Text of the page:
Ask Master Gardener Volunteer Linda Clemens
Last night, I counted 15 moonflowers blooming on the fence around the vegetable garden. The huge white flowers, 6 to 8 inches in diameter, open at sunset and close again in the morning. Their sweet scent attracts night feeding moths, including the hummingbird moth, which really does look and sound just like a hummingbird. With all those huge white blooms, I am irresistibly reminded of the white sheets hanging on the clothes lines of my childhood.
The moonflower (Ipomoea alba) is a native Florida blooming vine and is a perennial in USDA Hardiness Zones 9 and 10. Here in Wakulla County (Zone 8b and 9a), it is grown as an annual. The vine can reach lengths of up to 15 feet during the growing season. Moonflowers grow best in full sun and need a support for their twining vines. The large heart-shaped leaves are attractive and give visual interest before the plant blooms appear.
The plant starts to bloom in late July and flowers continuously until cold weather. I like to grow it on the fence around the vegetable garden to provide some interest after most of the summer’s vegetables are harvested and gone.
I grow my moonflowers from seed each year. I first bought a packet of seeds several years ago and have saved seeds from each crop to use the following year ever since. Seeds are commonly available and can generally be found in the seed racks at hardware, home improvement, or garden stores.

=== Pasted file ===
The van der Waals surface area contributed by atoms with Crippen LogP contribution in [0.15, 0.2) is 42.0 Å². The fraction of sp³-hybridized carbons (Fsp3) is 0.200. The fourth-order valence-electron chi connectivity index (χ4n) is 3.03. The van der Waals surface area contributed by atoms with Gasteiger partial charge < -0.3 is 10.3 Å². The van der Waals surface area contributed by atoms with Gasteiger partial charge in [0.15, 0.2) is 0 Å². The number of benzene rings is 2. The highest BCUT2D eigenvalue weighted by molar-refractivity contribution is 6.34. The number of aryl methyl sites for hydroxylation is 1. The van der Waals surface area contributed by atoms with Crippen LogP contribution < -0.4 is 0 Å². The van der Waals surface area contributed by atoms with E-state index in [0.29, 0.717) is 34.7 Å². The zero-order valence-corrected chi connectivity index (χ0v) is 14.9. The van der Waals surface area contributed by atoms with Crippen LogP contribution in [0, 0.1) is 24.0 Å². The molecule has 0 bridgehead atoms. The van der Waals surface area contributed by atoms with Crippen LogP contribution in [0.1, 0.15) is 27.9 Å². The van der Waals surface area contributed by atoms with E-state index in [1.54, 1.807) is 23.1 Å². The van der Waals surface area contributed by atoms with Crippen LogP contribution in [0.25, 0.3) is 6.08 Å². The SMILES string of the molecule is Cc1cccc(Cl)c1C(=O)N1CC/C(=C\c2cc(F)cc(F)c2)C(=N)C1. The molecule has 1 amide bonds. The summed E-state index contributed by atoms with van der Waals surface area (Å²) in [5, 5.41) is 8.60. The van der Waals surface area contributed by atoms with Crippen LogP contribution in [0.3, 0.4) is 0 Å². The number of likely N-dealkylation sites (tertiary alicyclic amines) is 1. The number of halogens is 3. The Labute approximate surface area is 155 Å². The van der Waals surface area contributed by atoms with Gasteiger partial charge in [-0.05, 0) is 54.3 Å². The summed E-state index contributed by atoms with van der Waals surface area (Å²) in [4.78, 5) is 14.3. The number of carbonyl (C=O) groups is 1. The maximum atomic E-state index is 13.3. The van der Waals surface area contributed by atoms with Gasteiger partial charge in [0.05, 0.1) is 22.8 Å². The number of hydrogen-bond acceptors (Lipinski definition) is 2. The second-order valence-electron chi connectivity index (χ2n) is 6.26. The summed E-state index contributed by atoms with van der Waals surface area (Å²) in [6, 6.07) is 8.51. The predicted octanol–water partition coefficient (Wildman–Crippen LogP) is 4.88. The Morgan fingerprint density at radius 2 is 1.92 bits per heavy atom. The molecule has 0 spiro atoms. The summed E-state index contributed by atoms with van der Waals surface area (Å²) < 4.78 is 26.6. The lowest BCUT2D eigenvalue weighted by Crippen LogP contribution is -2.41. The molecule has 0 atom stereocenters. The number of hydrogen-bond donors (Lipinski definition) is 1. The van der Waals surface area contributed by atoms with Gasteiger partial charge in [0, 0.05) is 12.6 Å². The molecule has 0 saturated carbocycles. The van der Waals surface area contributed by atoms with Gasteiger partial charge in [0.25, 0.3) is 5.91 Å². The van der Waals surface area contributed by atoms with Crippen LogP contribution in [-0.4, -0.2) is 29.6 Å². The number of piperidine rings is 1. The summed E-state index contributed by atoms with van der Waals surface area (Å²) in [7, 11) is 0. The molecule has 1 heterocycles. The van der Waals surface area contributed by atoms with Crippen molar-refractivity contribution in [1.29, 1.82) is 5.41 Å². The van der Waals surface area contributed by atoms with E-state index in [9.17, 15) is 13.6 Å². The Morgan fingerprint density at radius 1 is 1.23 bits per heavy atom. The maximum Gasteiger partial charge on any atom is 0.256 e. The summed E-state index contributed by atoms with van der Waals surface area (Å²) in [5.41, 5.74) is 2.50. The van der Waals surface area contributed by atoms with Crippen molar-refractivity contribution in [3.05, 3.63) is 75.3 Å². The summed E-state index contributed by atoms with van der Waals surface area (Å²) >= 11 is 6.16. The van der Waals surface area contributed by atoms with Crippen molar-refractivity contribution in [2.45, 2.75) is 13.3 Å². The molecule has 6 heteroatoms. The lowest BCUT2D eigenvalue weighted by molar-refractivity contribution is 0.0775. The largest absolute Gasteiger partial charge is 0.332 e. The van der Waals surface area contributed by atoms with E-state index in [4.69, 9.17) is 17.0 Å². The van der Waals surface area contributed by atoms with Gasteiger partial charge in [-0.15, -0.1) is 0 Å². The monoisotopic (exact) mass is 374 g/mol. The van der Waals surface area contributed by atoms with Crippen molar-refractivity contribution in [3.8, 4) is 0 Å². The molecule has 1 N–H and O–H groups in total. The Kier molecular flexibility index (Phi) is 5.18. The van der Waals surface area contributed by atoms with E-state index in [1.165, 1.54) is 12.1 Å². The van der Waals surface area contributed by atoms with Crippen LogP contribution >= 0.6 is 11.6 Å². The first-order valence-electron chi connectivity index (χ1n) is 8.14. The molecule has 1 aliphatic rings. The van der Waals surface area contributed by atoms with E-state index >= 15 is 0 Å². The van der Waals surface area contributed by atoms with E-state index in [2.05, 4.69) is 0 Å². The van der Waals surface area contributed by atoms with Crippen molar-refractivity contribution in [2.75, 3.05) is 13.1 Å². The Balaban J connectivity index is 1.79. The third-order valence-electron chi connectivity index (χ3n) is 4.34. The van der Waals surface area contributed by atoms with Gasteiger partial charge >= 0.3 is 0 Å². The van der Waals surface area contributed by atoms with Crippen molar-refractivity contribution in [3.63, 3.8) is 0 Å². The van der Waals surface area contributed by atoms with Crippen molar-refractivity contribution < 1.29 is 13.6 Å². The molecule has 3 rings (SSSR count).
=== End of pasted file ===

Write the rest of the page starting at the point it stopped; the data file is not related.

I start my moonflowers in February by first nicking the seeds on some fine sandpaper (scarification), then soaking them in warm water overnight. They are sown using regular potting soil in seed flats placed on a heating mat. They stay inside under grow lights, then in the greenhouse until the weather is warm. I transplant the young plants to the garden once the soil warms up in mid to late April. Plants grow slowly at first and take off with hot weather. Seeds maybe sown in the ground, but you should still nick and soak them overnight. Flowering will be delayed with direct planting.
By October, the moonflower vine will stop blooming and concentrate on setting and ripening seed. I collect the seed pods and air-dry them to shell out the seeds. I keep the seeds at room temperature in a plastic container, ready to plant next spring.
For more information about moonflowers, see the Florida Native Plant Society webpage at: https://www.fnps.org/plants/plant/ipomoea-alba. If you don’t have full sun or would like other options for vines, please check out Flowering Vines for Florida at https://edis.ifas.ufl.edu/pdffiles/MG/MG09700.pdf.
If you have any questions or suggestions for future articles please email to email@example.com
|The Institute of Food and Agricultural Sciences (IFAS) is an Equal Opportunity Institution authorized to provide research, educational information, and other services only to individuals and institutions that function with non-discrimination with respect to race, creed, color, religion, age, disability, sex, sexual orientation, marital status, national origin, political opinions, or affiliations. U.S. Department of Agriculture, Cooperative Extension Service, University of Florida, IFAS, Florida A&M University Cooperative Extension Program, and Boards of County Commissioners Cooperating|